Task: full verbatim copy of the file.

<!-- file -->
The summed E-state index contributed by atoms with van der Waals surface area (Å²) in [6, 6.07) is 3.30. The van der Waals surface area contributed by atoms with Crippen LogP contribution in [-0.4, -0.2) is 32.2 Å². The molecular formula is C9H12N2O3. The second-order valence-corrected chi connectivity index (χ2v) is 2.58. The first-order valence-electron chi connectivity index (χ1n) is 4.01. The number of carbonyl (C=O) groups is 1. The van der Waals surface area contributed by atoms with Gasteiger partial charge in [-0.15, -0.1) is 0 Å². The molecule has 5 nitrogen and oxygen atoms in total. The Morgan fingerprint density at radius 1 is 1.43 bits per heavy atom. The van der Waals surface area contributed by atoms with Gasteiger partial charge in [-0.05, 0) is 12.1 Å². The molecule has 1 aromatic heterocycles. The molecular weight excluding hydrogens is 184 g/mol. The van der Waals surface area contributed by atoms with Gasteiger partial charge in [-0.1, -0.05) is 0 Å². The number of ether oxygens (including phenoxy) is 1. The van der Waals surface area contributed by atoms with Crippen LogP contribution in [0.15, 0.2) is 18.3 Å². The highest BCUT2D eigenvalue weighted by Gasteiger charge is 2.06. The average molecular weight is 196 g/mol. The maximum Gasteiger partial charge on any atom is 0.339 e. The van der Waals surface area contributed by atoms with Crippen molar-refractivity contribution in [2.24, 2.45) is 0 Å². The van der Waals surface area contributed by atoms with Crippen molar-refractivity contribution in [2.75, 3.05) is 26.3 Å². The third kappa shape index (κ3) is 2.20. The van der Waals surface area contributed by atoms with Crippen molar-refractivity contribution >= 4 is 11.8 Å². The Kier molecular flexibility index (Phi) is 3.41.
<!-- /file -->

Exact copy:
The summed E-state index contributed by atoms with van der Waals surface area (Å²) in [6, 6.07) is 3.30. The van der Waals surface area contributed by atoms with Crippen LogP contribution in [-0.4, -0.2) is 32.2 Å². The molecular formula is C9H12N2O3. The second-order valence-corrected chi connectivity index (χ2v) is 2.58. The first-order valence-electron chi connectivity index (χ1n) is 4.01. The number of carbonyl (C=O) groups is 1. The van der Waals surface area contributed by atoms with Gasteiger partial charge in [-0.15, -0.1) is 0 Å². The molecule has 5 nitrogen and oxygen atoms in total. The Morgan fingerprint density at radius 1 is 1.43 bits per heavy atom. The van der Waals surface area contributed by atoms with Gasteiger partial charge in [-0.05, 0) is 12.1 Å². The molecule has 1 aromatic heterocycles. The molecular weight excluding hydrogens is 184 g/mol. The van der Waals surface area contributed by atoms with Gasteiger partial charge in [-0.1, -0.05) is 0 Å². The number of ether oxygens (including phenoxy) is 1. The van der Waals surface area contributed by atoms with Crippen LogP contribution in [0.15, 0.2) is 18.3 Å². The highest BCUT2D eigenvalue weighted by Gasteiger charge is 2.06. The average molecular weight is 196 g/mol. The maximum Gasteiger partial charge on any atom is 0.339 e. The van der Waals surface area contributed by atoms with Crippen molar-refractivity contribution in [2.24, 2.45) is 0 Å². The van der Waals surface area contributed by atoms with Crippen molar-refractivity contribution in [2.75, 3.05) is 26.3 Å². The third kappa shape index (κ3) is 2.20. The van der Waals surface area contributed by atoms with Crippen molar-refractivity contribution >= 4 is 11.8 Å². The Kier molecular flexibility index (Phi) is 3.41.